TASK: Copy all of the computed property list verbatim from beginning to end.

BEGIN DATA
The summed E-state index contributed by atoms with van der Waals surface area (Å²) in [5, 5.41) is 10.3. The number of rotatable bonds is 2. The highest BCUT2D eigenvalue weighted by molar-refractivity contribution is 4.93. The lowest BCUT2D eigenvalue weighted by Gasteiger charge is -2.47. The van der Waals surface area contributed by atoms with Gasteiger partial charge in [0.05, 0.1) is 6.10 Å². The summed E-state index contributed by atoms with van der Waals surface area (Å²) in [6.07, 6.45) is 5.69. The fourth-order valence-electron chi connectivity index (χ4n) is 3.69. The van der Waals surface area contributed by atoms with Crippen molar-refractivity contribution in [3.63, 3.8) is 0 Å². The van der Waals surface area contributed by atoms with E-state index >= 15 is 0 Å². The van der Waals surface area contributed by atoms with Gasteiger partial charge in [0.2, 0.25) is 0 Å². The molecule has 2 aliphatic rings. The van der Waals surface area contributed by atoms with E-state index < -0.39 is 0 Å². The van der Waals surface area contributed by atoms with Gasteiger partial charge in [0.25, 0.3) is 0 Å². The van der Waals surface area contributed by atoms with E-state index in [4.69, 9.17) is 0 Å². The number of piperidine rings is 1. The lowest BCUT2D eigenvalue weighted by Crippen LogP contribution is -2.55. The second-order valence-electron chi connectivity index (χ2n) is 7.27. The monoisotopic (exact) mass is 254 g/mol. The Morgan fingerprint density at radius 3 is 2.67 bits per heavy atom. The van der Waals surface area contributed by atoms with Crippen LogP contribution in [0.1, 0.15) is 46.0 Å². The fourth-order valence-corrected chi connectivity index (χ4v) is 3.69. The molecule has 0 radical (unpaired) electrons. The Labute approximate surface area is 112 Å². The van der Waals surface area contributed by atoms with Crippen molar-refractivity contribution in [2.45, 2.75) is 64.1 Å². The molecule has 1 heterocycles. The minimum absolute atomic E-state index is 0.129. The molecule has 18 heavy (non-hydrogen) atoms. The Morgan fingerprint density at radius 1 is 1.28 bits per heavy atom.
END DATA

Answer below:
The summed E-state index contributed by atoms with van der Waals surface area (Å²) in [5, 5.41) is 10.3. The number of rotatable bonds is 2. The highest BCUT2D eigenvalue weighted by molar-refractivity contribution is 4.93. The lowest BCUT2D eigenvalue weighted by Gasteiger charge is -2.47. The van der Waals surface area contributed by atoms with Gasteiger partial charge in [0.05, 0.1) is 6.10 Å². The summed E-state index contributed by atoms with van der Waals surface area (Å²) in [6.07, 6.45) is 5.69. The fourth-order valence-electron chi connectivity index (χ4n) is 3.69. The van der Waals surface area contributed by atoms with Crippen molar-refractivity contribution in [3.63, 3.8) is 0 Å². The van der Waals surface area contributed by atoms with E-state index >= 15 is 0 Å². The van der Waals surface area contributed by atoms with Gasteiger partial charge in [0.2, 0.25) is 0 Å². The molecule has 2 aliphatic rings. The van der Waals surface area contributed by atoms with E-state index < -0.39 is 0 Å². The van der Waals surface area contributed by atoms with Gasteiger partial charge in [0.25, 0.3) is 0 Å². The van der Waals surface area contributed by atoms with E-state index in [4.69, 9.17) is 0 Å². The number of piperidine rings is 1. The lowest BCUT2D eigenvalue weighted by Crippen LogP contribution is -2.55. The second-order valence-electron chi connectivity index (χ2n) is 7.27. The monoisotopic (exact) mass is 254 g/mol. The Morgan fingerprint density at radius 3 is 2.67 bits per heavy atom. The van der Waals surface area contributed by atoms with Crippen LogP contribution in [0.1, 0.15) is 46.0 Å². The fourth-order valence-corrected chi connectivity index (χ4v) is 3.69. The molecule has 0 radical (unpaired) electrons. The Labute approximate surface area is 112 Å². The van der Waals surface area contributed by atoms with Crippen molar-refractivity contribution in [2.45, 2.75) is 64.1 Å². The molecule has 1 heterocycles. The minimum absolute atomic E-state index is 0.129. The molecule has 18 heavy (non-hydrogen) atoms. The Morgan fingerprint density at radius 1 is 1.28 bits per heavy atom.